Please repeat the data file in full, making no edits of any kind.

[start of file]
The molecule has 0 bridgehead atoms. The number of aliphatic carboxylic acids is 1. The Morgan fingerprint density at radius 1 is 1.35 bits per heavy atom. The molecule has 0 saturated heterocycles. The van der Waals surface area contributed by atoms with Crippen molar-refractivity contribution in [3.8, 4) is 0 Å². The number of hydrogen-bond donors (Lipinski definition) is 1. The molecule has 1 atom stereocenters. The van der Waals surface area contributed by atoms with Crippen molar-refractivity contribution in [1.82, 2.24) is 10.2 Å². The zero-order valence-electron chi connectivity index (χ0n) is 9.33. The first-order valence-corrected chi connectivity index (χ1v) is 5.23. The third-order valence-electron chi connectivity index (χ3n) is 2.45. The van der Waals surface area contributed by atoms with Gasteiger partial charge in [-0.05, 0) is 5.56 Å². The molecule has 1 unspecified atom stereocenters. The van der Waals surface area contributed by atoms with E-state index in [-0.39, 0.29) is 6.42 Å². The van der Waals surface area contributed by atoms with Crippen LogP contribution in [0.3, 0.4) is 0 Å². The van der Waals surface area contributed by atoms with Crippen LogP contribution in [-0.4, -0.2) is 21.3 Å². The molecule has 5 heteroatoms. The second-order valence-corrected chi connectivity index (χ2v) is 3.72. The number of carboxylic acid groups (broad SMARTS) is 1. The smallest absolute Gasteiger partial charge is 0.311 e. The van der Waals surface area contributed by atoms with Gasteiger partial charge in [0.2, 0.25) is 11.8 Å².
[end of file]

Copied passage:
The molecule has 0 bridgehead atoms. The number of aliphatic carboxylic acids is 1. The Morgan fingerprint density at radius 1 is 1.35 bits per heavy atom. The molecule has 0 saturated heterocycles. The van der Waals surface area contributed by atoms with Crippen molar-refractivity contribution in [3.8, 4) is 0 Å². The number of hydrogen-bond donors (Lipinski definition) is 1. The molecule has 1 atom stereocenters. The van der Waals surface area contributed by atoms with Crippen molar-refractivity contribution in [1.82, 2.24) is 10.2 Å². The zero-order valence-electron chi connectivity index (χ0n) is 9.33. The first-order valence-corrected chi connectivity index (χ1v) is 5.23. The third-order valence-electron chi connectivity index (χ3n) is 2.45. The van der Waals surface area contributed by atoms with Gasteiger partial charge in [-0.05, 0) is 5.56 Å². The molecule has 1 unspecified atom stereocenters. The van der Waals surface area contributed by atoms with E-state index in [-0.39, 0.29) is 6.42 Å². The van der Waals surface area contributed by atoms with Crippen LogP contribution in [0.3, 0.4) is 0 Å². The van der Waals surface area contributed by atoms with Crippen LogP contribution in [-0.4, -0.2) is 21.3 Å². The molecule has 5 heteroatoms. The second-order valence-corrected chi connectivity index (χ2v) is 3.72. The number of carboxylic acid groups (broad SMARTS) is 1. The smallest absolute Gasteiger partial charge is 0.311 e. The van der Waals surface area contributed by atoms with Gasteiger partial charge in [0.2, 0.25) is 11.8 Å².